Territory Stories

Debates Day 3 - Thursday 19 June 2003



Debates Day 3 - Thursday 19 June 2003

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Parliamentary Record 13


Debates for 9th Assembly 2001 - 2005; ParliamentNT; Parliamentary Record; 9th Assembly 2001 - 2005




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Legislative Assembly of the Northern Territory

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Attribution International 4.0 (CC BY 4.0)

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Legislative Assembly of the Northern Territory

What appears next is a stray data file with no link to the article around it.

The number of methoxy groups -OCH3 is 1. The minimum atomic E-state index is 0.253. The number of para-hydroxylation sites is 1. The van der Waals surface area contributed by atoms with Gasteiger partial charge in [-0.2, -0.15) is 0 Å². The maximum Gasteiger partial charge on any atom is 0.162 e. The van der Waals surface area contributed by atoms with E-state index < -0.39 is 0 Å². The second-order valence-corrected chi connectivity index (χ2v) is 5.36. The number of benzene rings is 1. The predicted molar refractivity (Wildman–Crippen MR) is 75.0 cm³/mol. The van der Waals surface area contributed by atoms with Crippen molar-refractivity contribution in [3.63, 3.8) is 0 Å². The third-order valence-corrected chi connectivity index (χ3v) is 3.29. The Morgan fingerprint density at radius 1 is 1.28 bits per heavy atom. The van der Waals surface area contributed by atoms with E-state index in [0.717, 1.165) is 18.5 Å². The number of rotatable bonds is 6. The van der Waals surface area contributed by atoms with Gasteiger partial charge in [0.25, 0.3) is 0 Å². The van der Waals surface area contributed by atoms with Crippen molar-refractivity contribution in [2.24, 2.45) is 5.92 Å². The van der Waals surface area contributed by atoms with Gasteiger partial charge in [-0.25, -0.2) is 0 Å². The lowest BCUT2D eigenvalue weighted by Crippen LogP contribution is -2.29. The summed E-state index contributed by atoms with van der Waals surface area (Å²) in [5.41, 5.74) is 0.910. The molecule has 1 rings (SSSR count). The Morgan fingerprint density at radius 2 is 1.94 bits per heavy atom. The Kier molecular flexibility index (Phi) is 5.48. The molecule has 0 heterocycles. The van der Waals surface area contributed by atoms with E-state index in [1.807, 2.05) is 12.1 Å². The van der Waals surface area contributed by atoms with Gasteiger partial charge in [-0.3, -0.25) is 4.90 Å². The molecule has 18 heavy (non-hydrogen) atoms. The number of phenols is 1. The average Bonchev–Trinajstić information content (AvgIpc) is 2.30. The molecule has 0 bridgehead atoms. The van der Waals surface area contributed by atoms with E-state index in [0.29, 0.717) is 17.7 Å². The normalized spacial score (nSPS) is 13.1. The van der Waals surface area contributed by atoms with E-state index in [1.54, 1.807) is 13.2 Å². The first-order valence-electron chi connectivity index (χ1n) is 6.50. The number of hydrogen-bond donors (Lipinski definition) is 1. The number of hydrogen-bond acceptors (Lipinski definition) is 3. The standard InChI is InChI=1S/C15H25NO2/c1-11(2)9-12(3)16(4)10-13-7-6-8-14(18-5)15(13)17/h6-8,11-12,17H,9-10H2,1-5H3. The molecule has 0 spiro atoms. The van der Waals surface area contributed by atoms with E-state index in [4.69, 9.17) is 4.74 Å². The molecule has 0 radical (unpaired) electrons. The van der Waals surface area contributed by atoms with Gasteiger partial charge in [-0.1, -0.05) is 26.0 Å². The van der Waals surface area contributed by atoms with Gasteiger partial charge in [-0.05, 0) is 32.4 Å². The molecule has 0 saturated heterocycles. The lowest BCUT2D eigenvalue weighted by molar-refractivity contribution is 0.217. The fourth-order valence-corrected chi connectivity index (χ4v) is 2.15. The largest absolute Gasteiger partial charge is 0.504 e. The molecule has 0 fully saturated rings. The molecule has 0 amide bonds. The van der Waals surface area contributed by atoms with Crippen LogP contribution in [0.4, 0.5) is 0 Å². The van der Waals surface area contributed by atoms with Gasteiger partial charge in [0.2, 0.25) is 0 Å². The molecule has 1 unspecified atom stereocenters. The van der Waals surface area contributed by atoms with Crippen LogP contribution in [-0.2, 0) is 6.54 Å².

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DEBATES - Thursday 19 June 2003 with perhaps fewer people on through the day? Therefore, those nights when these types of activities are most prevalent - and I suggest that is probably Thursday, Friday and Saturday nights of any week - perhaps fewer people on shift during the early part of the week frees up the rosters to have increased numbers of people on shift - perhaps even to the point of police on duty with 24-hour patrols throughout Thursday, Friday and Saturday nights. That would be another measure that would go towards alleviating some of these concerns. As I said, I had a quick reply from the minister for police advising me that this was very much a matter for the commissioner, so I await that advice. I finish where I started: do not let us lose sight of the key cause here - 42 out of 44 cases are alcohol- related. That is the problem. That is where we have to address our efforts and that is what we will be doing. Madam SPEAKER: Minister, your time has expired. Mr BURKE (Opposition Leader): Madam Speaker, I had not intended making a contribution to this debate. I understand the member for Arafura wishes to say a few words and, in that context, I appreciate and welcome the opportunity. I thank the member for Nhulunbuy for getting the governments contribution back on to what is, essentially, the agenda. The agenda is to look at how we can protect nurses working in remote areas in the Northern Territory. The censure motion had two purposes. One was to raise the issue of the degree of violence that we have to recognise is there in remote communities, and to do something about it. The fact that the censure motion is aimed at the minister for Health is unfortunate, but that is also a fact of life. An issue like this cannot be ignored. When you get a report of this nature that brings these issues into the spotlight so glaringly obviously, they have to be brought forward; and brought forward quickly. The fact that the report points out that, certainly over the last three months, there have been an alarming number of incidents since February - 44 in that area - and the minister says that she has not seen the report; spends most of her time bucketing the CLP for inaction over the years; makes comments that she will look at this report over time and get a greater feel for it; and talks about aggression policies that are in place, I believe, speaks for itself. You can espouse what rhetoric you like in this Chamber, but I and the member for Drysdale have been Health ministers and we know the way the health system works. The minister is not on top of the fact that there have been a series of efforts in that area to record every incident, or the status of those reports. To have an off-the-top response to the fact that those reports were ongoing, and you knew the situation and had a response to it is an indictment. You can say whatever you like, minister, but at the end of the day - and I imagine your colleagues would have to be thinking this as well - it is not the acceptable to say: I have not seen this report before. We have aggression strategies in place and those aggression strategies are starting to have some effect. I would have thought you would know who was in charge or was leading the assembling of all this data. The fact that you would have a very good knowledge of what the data was starting to give you in one particular area over a three-month period should be ringing some alarm bells. I would have thought that you would be able to look at a couple of those incidents and say: I am aware of that incident. I know how the flash briefs run up. The flash briefs come straight up to your office, straight on the ministers desk for the minister to get across them straight away. You should have had flash briefs on a whole number of those incidents, even the ones in the last few weeks. Mr Baldwin: The staff read them; she doesnt. Mr BURKE: Well, this is the point I am getting to. You must have a system in your office whereby the staff are doing too much of your work because those flash briefs are meant for the minister. One of the things that is becoming a fact of life in your department is that there are so many flash briefs being created - because you are so worried about life or your staff are - by your department that they are now becoming like normal ministerial briefs. Once you get into that situation, the flash briefs lose their importance. That is when this thing hits your desk and you do not know what is going on. That is why you cannot respond to incidents because you are really only talking about policy all the time. That is why we are really disappointed in you, minister, and why you will have more and more censure motions, unfortunately: because of the overall incompetence in the way you appear to have a handle on your department. Having said that, the issue is one of personal safety for nurses. It means absolutely naught to the nurses out there that you say: The CLP has been in power for years, they had plenty of time to do something about it, and we are getting on top of the problem. Many of those nurses, I would imagine, would not have even thought of coming to the Northern Territory two years ago, for the period you have been in government. Those nurses have come to the Northern Territory believing, as your ads say, that there are safety mechanisms in place, there is a good working environment, and they will be 4401